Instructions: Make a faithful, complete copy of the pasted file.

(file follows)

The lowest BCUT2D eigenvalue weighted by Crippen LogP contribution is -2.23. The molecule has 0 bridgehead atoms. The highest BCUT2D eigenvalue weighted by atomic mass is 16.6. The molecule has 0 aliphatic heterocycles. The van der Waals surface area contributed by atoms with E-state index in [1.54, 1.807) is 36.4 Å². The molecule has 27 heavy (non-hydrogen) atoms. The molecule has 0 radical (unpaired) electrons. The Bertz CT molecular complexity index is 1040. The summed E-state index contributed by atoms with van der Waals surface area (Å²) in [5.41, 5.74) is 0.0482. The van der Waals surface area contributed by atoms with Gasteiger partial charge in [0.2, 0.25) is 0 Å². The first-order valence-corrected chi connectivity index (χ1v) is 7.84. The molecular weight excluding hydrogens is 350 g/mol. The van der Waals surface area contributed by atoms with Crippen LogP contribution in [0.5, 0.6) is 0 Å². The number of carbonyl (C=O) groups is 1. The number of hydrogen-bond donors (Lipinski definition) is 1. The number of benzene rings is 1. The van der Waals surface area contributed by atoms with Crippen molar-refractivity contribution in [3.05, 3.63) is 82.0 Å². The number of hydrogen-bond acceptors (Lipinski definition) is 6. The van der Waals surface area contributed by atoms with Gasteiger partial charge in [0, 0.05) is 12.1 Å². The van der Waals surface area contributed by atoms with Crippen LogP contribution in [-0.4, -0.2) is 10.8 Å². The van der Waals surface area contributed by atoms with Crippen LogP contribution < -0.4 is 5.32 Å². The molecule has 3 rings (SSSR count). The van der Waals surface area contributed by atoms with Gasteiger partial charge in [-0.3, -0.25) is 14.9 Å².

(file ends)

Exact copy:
The lowest BCUT2D eigenvalue weighted by Crippen LogP contribution is -2.23. The molecule has 0 bridgehead atoms. The highest BCUT2D eigenvalue weighted by atomic mass is 16.6. The molecule has 0 aliphatic heterocycles. The van der Waals surface area contributed by atoms with E-state index in [1.54, 1.807) is 36.4 Å². The molecule has 27 heavy (non-hydrogen) atoms. The molecule has 0 radical (unpaired) electrons. The Bertz CT molecular complexity index is 1040. The summed E-state index contributed by atoms with van der Waals surface area (Å²) in [5.41, 5.74) is 0.0482. The van der Waals surface area contributed by atoms with Gasteiger partial charge in [0.2, 0.25) is 0 Å². The first-order valence-corrected chi connectivity index (χ1v) is 7.84. The molecular weight excluding hydrogens is 350 g/mol. The van der Waals surface area contributed by atoms with Crippen LogP contribution in [0.5, 0.6) is 0 Å². The number of carbonyl (C=O) groups is 1. The number of hydrogen-bond donors (Lipinski definition) is 1. The number of benzene rings is 1. The van der Waals surface area contributed by atoms with Crippen molar-refractivity contribution in [3.05, 3.63) is 82.0 Å². The number of hydrogen-bond acceptors (Lipinski definition) is 6. The van der Waals surface area contributed by atoms with Gasteiger partial charge in [0, 0.05) is 12.1 Å². The van der Waals surface area contributed by atoms with Crippen LogP contribution in [-0.4, -0.2) is 10.8 Å². The van der Waals surface area contributed by atoms with Crippen LogP contribution < -0.4 is 5.32 Å². The molecule has 3 rings (SSSR count). The van der Waals surface area contributed by atoms with Gasteiger partial charge in [-0.3, -0.25) is 14.9 Å².